1. I’m glad that Apple has finally bitten the bullet and realised the need to include NFC, because now it will finally have reason to become more widely used.

    Also, if Australian banks implement Apple’s Tap & Pay before supporting Android NFC payments on phones other than the GS4, then I will be quite annoyed.

    • They definitely will. Absolutely 100% guarantee. I’ll bet my house on it.

      And then the Apple crowd will be all “well my iPhone has a new special wireless payment thingy. Can your Android do that?” And despite having had NFC functionality for literally years, non-Samsung Android users will begrudgingly reply *sigh* “no, but…” *fiery rant*.

      My blood is boiling even thinking about this inevitable day.

  2. I didn’t see anything revolutionary in iPhone from Apple yesterday, but I havent seen anything revolutionary from Samsung, HTC, LG, or Oppo in the phone space in the last year either. It’s the sign of a mature market. One thing you might want to mention as a reason for Android fans to pay attention to the iPhone cycle is for the carrier deals.

    You’ve linked to deals from Optus, Virgin and Vodafone in the last few days – it’s no coincidence that most carriers deals start on the day the iPhone goes on sale.

    (ps. I used and love iOS and Android)

  3. I just wonder where Apple is going with the emphasis placed on fashion iterations rather than technical innovation. Lest any Apple fan write me off as a Google or Android phanboi I’ve contributed my fair share of dollars to Apple and continue to use their iPad, iMac and will probably purchase a Macbook Air in the near future. I’m not even going to try and list the iPhones and iPods I’ve owned over the years.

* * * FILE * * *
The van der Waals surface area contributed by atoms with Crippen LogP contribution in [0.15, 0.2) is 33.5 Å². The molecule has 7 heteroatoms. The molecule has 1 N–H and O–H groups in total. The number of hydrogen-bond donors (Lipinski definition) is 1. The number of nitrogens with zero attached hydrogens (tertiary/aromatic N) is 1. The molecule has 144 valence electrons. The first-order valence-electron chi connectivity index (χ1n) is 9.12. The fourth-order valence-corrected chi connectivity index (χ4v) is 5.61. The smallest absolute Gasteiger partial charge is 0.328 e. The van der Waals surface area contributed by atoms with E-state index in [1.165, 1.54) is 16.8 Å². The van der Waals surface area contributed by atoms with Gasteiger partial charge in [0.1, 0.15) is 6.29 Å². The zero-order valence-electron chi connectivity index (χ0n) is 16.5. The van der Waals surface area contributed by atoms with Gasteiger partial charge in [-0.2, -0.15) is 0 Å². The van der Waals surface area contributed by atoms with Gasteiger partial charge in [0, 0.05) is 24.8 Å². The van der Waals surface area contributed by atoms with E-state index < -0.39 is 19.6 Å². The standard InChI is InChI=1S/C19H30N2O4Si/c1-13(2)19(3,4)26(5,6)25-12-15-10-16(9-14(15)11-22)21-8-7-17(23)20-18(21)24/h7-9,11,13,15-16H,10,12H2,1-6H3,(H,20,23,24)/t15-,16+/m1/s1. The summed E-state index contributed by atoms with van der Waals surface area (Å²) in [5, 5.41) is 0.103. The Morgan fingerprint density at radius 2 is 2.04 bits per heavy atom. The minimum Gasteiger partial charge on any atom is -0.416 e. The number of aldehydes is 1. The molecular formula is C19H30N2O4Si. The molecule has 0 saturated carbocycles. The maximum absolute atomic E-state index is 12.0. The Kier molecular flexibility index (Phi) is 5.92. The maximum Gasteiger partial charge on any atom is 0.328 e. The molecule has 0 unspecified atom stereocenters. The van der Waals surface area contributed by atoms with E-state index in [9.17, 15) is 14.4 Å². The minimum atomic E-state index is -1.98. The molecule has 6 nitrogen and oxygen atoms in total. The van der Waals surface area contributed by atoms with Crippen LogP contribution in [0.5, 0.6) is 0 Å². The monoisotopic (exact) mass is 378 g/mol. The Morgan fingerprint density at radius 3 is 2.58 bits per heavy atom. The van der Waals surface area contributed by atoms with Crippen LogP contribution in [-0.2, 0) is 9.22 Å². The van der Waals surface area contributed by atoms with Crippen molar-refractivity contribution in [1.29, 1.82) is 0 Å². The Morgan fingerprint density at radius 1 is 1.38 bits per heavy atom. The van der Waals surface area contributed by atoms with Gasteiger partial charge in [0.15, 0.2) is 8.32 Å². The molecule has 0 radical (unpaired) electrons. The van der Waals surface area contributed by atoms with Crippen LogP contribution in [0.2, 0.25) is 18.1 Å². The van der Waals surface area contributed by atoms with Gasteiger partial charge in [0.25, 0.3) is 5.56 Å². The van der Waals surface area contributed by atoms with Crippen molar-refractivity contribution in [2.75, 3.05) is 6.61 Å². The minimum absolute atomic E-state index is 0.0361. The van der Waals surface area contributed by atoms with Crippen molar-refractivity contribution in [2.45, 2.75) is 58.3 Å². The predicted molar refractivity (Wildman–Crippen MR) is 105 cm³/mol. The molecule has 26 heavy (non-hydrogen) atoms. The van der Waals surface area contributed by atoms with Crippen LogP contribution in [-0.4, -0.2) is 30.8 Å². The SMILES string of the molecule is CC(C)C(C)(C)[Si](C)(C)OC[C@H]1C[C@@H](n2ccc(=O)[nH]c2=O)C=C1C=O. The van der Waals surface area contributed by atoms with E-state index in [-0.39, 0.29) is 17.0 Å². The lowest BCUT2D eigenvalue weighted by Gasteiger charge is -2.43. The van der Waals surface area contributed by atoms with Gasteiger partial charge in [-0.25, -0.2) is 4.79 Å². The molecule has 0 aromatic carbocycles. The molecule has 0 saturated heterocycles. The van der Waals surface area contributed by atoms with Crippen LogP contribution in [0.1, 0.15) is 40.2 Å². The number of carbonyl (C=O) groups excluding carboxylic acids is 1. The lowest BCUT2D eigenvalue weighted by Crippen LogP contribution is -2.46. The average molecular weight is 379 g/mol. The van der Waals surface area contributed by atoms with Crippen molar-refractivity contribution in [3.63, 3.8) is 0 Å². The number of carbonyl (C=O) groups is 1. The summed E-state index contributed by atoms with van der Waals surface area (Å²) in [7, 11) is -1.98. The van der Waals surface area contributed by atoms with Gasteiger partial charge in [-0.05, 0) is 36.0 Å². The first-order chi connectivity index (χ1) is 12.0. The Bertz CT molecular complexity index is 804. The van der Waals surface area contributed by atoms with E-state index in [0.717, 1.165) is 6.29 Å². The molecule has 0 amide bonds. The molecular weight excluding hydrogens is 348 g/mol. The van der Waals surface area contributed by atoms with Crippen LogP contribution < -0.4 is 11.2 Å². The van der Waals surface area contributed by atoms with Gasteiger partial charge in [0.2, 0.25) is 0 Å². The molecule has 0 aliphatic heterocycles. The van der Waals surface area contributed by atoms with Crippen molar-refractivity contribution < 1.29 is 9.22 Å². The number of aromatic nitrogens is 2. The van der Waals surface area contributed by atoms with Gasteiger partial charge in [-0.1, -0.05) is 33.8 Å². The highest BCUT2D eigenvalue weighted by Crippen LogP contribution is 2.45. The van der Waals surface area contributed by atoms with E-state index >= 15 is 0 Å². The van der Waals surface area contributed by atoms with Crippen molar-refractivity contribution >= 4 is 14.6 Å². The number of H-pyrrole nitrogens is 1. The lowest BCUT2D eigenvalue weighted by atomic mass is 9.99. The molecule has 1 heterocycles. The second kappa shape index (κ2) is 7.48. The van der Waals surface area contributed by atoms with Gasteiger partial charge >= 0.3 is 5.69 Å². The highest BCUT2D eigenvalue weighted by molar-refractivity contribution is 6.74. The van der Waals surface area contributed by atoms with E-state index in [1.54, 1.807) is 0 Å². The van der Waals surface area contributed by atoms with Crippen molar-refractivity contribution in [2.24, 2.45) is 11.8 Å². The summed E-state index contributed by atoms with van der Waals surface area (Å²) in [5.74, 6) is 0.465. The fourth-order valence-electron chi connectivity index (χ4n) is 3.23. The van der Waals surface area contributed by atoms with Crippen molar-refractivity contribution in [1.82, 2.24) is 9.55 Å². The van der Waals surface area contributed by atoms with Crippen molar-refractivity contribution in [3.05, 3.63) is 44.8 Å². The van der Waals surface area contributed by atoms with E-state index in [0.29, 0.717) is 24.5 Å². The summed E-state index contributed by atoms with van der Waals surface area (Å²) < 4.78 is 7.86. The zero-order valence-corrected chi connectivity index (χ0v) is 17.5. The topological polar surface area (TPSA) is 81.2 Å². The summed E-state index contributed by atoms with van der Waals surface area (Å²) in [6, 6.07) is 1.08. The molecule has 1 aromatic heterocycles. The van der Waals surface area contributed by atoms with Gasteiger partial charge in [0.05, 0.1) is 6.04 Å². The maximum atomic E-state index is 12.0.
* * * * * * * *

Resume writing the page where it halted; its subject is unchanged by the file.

Ever since Jobs died the true technical innovation has simply been absent. When the first iPhone and iPod came out they were truly revolutionary and affordable to a fair chunk of the populace with a bit of a strech budget-wise they were affordable to an even larger chunk of those who cared about tech and what it could do for them. Since Jobs died most of the launches have been incremental iterations or catch ups enthused about as new features or innovations. Even iOS8 is a catch up to features that Google have been putting out for the last few years.
    So far as I can see the truly new innovation is the Watch and other than the nudging feature (I can barely bring myself to actually utter the name Taptic) and the Apple Pay system Android Wear seems to have everything else covered. Hell, if Google had the mind share that Apple did we would have had NFC payments years ago!
    Apple seems to be trying to compete through appealing to exclusivity and fashion accessorising. For highly remunerated professionals an Apple Watch Edition loaded up with the most expense band and dare I say it, LUGS will act as a non-verbal signal of either true wealth or the pretense of wealth. If the Watch starts at US $349 I can only imagine what the most expensive version will cost. Add to that the increase in price for the iPhones (a mid range iPhone 6 Plus is $1,129 as compared to $600-700 for a HTC One M8 with 64GB card and internal storage) and Apple is trying to set itself as a premium phone manufacturer affordable by the rich.